Hernandez: Last year, local artist Natalia Sanchez created a body of work called Electric Paintings for a show at Sean Christopher Gallery in the Short North. When you went to the show, you were encouraged to download an app on your phone. When opened and held up in front of one of her paintings, your phone screen came alive with music and animations. . . . Things like that are happening right here in our city.

Malvar-Stewart: Fashion, photography and mural art.

Where will financial support for the arts be coming from in 20 years? Will corporate and individual donors still be providing a large portion of the support? Will government still be supporting the arts?

Geldin: I suspect that current funding from individual, corporate and public sources will remain in the mix, even if in different proportions, with direct government support appearing most vulnerable at the moment. Although arts organizations are getting more sophisticated and even aggressive when it comes to earned revenue, it’s virtually unimaginable that they would ever be entirely self-supporting.

Katzenmeyer: There is well-documented evidence of a fundamental need (for public support) that cannot be met at the box office or through corporate contributions. There are two primary reasons for this: Columbus arts endowments are small compared with those of other cities similar in size, such as Cleveland and Cincinnati, and our public-funding levels are below the national average of 10-20 percent of a nonprofit organization’s budgets.

Woods: As long as Columbus wants to keep developing the way it is in its quest to be taken seriously as a real city (and to make more money), it will keep putting money into the arts to suggest it has culture. You can’t sell a city of this size without it, or the appearance of it. At the same time, I think we’ll see an uptick in independent art collectives that don’t deal with grants or institutional development at all. They will create their own programming and lease/rent/license it out to larger organizations instead of granting up.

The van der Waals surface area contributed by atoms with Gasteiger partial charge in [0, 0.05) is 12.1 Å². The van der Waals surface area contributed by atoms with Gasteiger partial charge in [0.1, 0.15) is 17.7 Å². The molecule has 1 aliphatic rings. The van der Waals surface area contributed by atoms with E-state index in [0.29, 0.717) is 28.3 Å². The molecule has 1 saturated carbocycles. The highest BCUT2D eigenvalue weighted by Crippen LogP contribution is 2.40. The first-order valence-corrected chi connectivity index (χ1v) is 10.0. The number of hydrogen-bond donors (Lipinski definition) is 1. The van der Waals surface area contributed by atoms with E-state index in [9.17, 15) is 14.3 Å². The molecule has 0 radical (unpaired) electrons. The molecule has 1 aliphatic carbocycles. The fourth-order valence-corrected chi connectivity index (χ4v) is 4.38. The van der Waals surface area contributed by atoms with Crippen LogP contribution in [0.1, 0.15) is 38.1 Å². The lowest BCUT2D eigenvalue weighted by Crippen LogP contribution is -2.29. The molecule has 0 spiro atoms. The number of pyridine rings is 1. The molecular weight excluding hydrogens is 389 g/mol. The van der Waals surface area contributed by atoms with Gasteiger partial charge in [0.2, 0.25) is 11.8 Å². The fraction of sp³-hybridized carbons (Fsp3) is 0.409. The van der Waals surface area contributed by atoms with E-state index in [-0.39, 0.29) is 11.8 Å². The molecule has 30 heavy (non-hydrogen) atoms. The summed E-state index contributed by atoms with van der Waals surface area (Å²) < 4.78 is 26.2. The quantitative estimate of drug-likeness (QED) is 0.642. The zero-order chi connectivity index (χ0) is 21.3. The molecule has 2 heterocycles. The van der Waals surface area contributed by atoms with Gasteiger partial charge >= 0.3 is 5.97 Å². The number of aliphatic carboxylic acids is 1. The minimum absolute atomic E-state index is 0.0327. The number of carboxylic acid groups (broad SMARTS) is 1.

How will we be educating children in the arts 20 years from now? Primarily as part of a school curriculum? Through cultural programs outside of school?

Geldin: We have already seen a dramatic shift from arts education in the schools to extracurricular providers — arts institutions and libraries foremost among them. Virtually every cultural organization offers an array of programs for K–12 students, some in partnership with the schools and others completely outside school auspices.

Maciejunes: Twenty years from now, museums will play a vital role in children learning about the arts both in and out of school. The needs of our communities increasingly demand creative ways of thinking and doing, which art museums are uniquely qualified to provide.

Corn: My hope is that we are wise enough to recognize what education should be in 20 years. That includes a K-12 education system where the arts are embedded into the very fabric of instruction.

Woods: Schools will continue to strip arts out of their agenda, and students will be lucky to graduate having accessed anything that isn’t on their phones.

Chenfeld: Rediscovering the importance of the arts in the lives of our children will be more generally appreciated. . . . The realization that children in wealthier communities have more arts-rich curriculums and experiences will prod governments, private organizations and businesses to commit to helping close that very sad and widening gap.


Malvar-Stewart: The millennial generation will have added a component of “rapid change” to the arts, bringing constant modernity and progress. Recently arrived immigrants will have infused more tradition within the arts scene.

Geldin: Millennials “consume” culture differently than do prior generations, and every arts institution I know is devoting considerable energy, strategic focus and resources to engage them.

Maciejunes: Something interesting about millennials is their fascination with authenticity. Having grown up in a virtual, digital world, many are captivated by originality. They ask me, “Is that a real Monet?” and I tell them: 'Yes, the works in the museum are the original; they are not posters or screensavers or digital displays.'

How do you think such longtime arts institutions as the Columbus Symphony and the Columbus Museum of Art will have changed by 2037?

Corn: I think that, as more people move Downtown, those new residents will interact more and more with longtime arts institutions such as the Columbus Museum of Art, the Columbus Symphony, and CCAD’s Beeler Gallery. In 20 years, I think the arts will be an even-more-important part of the identity of our smart and open city.